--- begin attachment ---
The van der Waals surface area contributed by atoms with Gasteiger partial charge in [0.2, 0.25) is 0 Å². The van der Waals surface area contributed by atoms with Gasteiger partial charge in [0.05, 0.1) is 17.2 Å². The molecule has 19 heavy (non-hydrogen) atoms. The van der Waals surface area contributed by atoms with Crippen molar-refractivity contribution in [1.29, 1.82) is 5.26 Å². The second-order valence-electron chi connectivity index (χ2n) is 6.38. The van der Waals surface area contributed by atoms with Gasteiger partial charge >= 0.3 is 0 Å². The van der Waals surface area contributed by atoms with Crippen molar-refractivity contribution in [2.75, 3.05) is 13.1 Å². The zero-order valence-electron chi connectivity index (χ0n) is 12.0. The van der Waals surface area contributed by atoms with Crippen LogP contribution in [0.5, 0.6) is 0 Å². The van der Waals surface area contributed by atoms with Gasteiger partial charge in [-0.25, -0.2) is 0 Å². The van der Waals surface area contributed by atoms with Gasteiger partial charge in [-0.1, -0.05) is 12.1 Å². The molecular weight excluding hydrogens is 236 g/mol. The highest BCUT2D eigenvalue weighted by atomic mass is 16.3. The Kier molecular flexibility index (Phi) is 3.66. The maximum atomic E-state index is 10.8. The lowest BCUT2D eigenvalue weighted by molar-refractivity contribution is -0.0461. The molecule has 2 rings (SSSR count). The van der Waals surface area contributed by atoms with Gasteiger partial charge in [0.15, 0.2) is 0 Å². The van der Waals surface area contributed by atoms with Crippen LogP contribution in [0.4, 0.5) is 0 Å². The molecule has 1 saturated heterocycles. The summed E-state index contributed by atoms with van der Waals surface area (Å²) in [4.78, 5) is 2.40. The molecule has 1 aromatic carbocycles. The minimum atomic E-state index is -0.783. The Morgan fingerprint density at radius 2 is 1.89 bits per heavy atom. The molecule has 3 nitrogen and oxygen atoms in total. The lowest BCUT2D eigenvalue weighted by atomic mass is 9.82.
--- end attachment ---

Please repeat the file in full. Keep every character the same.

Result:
The van der Waals surface area contributed by atoms with Gasteiger partial charge in [0.2, 0.25) is 0 Å². The van der Waals surface area contributed by atoms with Gasteiger partial charge in [0.05, 0.1) is 17.2 Å². The molecule has 19 heavy (non-hydrogen) atoms. The van der Waals surface area contributed by atoms with Crippen molar-refractivity contribution in [1.29, 1.82) is 5.26 Å². The second-order valence-electron chi connectivity index (χ2n) is 6.38. The van der Waals surface area contributed by atoms with Gasteiger partial charge >= 0.3 is 0 Å². The van der Waals surface area contributed by atoms with Crippen molar-refractivity contribution in [2.75, 3.05) is 13.1 Å². The zero-order valence-electron chi connectivity index (χ0n) is 12.0. The van der Waals surface area contributed by atoms with Crippen LogP contribution in [0.5, 0.6) is 0 Å². The van der Waals surface area contributed by atoms with Gasteiger partial charge in [-0.25, -0.2) is 0 Å². The van der Waals surface area contributed by atoms with Gasteiger partial charge in [-0.1, -0.05) is 12.1 Å². The molecular weight excluding hydrogens is 236 g/mol. The highest BCUT2D eigenvalue weighted by atomic mass is 16.3. The Kier molecular flexibility index (Phi) is 3.66. The maximum atomic E-state index is 10.8. The lowest BCUT2D eigenvalue weighted by molar-refractivity contribution is -0.0461. The molecule has 2 rings (SSSR count). The van der Waals surface area contributed by atoms with Gasteiger partial charge in [0.15, 0.2) is 0 Å². The van der Waals surface area contributed by atoms with Crippen LogP contribution in [0.4, 0.5) is 0 Å². The molecule has 1 saturated heterocycles. The summed E-state index contributed by atoms with van der Waals surface area (Å²) in [4.78, 5) is 2.40. The molecule has 1 aromatic carbocycles. The minimum atomic E-state index is -0.783. The Morgan fingerprint density at radius 2 is 1.89 bits per heavy atom. The molecule has 3 nitrogen and oxygen atoms in total. The lowest BCUT2D eigenvalue weighted by atomic mass is 9.82.